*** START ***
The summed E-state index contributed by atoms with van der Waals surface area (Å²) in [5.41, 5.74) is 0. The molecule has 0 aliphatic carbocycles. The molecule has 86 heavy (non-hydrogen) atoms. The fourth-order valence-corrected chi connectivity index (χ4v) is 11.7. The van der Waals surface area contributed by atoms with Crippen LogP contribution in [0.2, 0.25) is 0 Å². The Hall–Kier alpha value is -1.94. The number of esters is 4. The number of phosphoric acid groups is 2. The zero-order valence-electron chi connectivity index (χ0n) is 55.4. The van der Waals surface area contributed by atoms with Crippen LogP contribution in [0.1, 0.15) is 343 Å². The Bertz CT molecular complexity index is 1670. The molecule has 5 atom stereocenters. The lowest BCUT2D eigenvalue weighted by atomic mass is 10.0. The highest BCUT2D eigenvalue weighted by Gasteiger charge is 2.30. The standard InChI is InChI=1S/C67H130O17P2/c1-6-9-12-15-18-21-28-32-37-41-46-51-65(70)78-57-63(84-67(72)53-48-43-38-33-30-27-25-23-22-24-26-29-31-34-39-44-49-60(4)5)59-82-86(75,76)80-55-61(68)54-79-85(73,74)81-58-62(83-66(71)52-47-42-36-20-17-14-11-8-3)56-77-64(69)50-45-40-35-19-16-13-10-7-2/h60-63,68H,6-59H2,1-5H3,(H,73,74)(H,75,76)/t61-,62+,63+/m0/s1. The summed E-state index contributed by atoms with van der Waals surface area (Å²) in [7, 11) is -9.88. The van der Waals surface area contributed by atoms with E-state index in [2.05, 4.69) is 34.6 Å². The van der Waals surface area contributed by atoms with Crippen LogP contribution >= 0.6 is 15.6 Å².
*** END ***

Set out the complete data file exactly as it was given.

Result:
The summed E-state index contributed by atoms with van der Waals surface area (Å²) in [5.41, 5.74) is 0. The molecule has 0 aliphatic carbocycles. The molecule has 86 heavy (non-hydrogen) atoms. The fourth-order valence-corrected chi connectivity index (χ4v) is 11.7. The van der Waals surface area contributed by atoms with Crippen LogP contribution in [0.2, 0.25) is 0 Å². The Hall–Kier alpha value is -1.94. The number of esters is 4. The number of phosphoric acid groups is 2. The zero-order valence-electron chi connectivity index (χ0n) is 55.4. The van der Waals surface area contributed by atoms with Crippen LogP contribution in [0.1, 0.15) is 343 Å². The Bertz CT molecular complexity index is 1670. The molecule has 5 atom stereocenters. The lowest BCUT2D eigenvalue weighted by atomic mass is 10.0. The highest BCUT2D eigenvalue weighted by Gasteiger charge is 2.30. The standard InChI is InChI=1S/C67H130O17P2/c1-6-9-12-15-18-21-28-32-37-41-46-51-65(70)78-57-63(84-67(72)53-48-43-38-33-30-27-25-23-22-24-26-29-31-34-39-44-49-60(4)5)59-82-86(75,76)80-55-61(68)54-79-85(73,74)81-58-62(83-66(71)52-47-42-36-20-17-14-11-8-3)56-77-64(69)50-45-40-35-19-16-13-10-7-2/h60-63,68H,6-59H2,1-5H3,(H,73,74)(H,75,76)/t61-,62+,63+/m0/s1. The summed E-state index contributed by atoms with van der Waals surface area (Å²) in [7, 11) is -9.88. The van der Waals surface area contributed by atoms with E-state index in [2.05, 4.69) is 34.6 Å². The van der Waals surface area contributed by atoms with Crippen LogP contribution >= 0.6 is 15.6 Å².